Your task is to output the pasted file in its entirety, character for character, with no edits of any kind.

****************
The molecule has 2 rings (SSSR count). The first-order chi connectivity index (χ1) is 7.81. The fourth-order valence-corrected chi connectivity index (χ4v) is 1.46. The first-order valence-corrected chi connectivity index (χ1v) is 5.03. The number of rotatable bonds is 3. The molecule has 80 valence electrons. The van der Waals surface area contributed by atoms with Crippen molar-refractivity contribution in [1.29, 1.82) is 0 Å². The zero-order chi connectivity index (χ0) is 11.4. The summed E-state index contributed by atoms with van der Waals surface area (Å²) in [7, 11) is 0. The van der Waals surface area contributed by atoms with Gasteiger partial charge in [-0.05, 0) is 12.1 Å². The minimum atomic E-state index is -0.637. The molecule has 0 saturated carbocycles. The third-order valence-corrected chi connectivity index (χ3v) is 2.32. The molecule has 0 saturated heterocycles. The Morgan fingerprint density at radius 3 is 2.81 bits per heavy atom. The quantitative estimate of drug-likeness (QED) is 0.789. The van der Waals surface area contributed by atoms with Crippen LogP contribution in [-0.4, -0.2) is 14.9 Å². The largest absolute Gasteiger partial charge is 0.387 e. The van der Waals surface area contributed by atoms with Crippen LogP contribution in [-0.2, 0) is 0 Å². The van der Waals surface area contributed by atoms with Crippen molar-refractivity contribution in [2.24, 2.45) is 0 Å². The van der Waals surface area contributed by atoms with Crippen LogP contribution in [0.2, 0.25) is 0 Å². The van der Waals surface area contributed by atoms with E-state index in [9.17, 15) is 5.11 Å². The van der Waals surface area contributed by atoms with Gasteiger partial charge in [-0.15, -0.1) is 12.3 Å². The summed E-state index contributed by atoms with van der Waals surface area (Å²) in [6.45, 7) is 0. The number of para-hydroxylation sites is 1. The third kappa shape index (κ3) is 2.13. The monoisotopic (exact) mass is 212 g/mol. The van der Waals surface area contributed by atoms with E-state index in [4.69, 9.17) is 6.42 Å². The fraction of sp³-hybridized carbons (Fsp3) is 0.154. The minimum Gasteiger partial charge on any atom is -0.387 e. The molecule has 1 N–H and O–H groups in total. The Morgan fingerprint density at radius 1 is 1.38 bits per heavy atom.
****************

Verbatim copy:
The molecule has 2 rings (SSSR count). The first-order chi connectivity index (χ1) is 7.81. The fourth-order valence-corrected chi connectivity index (χ4v) is 1.46. The first-order valence-corrected chi connectivity index (χ1v) is 5.03. The number of rotatable bonds is 3. The molecule has 80 valence electrons. The van der Waals surface area contributed by atoms with Crippen molar-refractivity contribution in [1.29, 1.82) is 0 Å². The zero-order chi connectivity index (χ0) is 11.4. The summed E-state index contributed by atoms with van der Waals surface area (Å²) in [7, 11) is 0. The van der Waals surface area contributed by atoms with Gasteiger partial charge in [-0.05, 0) is 12.1 Å². The minimum atomic E-state index is -0.637. The molecule has 0 saturated carbocycles. The third-order valence-corrected chi connectivity index (χ3v) is 2.32. The molecule has 0 saturated heterocycles. The Morgan fingerprint density at radius 3 is 2.81 bits per heavy atom. The quantitative estimate of drug-likeness (QED) is 0.789. The van der Waals surface area contributed by atoms with Crippen LogP contribution in [-0.4, -0.2) is 14.9 Å². The largest absolute Gasteiger partial charge is 0.387 e. The van der Waals surface area contributed by atoms with Crippen LogP contribution in [-0.2, 0) is 0 Å². The van der Waals surface area contributed by atoms with Crippen molar-refractivity contribution in [2.24, 2.45) is 0 Å². The van der Waals surface area contributed by atoms with Crippen LogP contribution in [0.2, 0.25) is 0 Å². The van der Waals surface area contributed by atoms with E-state index in [9.17, 15) is 5.11 Å². The van der Waals surface area contributed by atoms with Gasteiger partial charge in [-0.15, -0.1) is 12.3 Å². The summed E-state index contributed by atoms with van der Waals surface area (Å²) in [6.45, 7) is 0. The number of para-hydroxylation sites is 1. The third kappa shape index (κ3) is 2.13. The monoisotopic (exact) mass is 212 g/mol. The van der Waals surface area contributed by atoms with E-state index in [4.69, 9.17) is 6.42 Å². The fraction of sp³-hybridized carbons (Fsp3) is 0.154. The minimum Gasteiger partial charge on any atom is -0.387 e. The molecule has 1 N–H and O–H groups in total. The Morgan fingerprint density at radius 1 is 1.38 bits per heavy atom.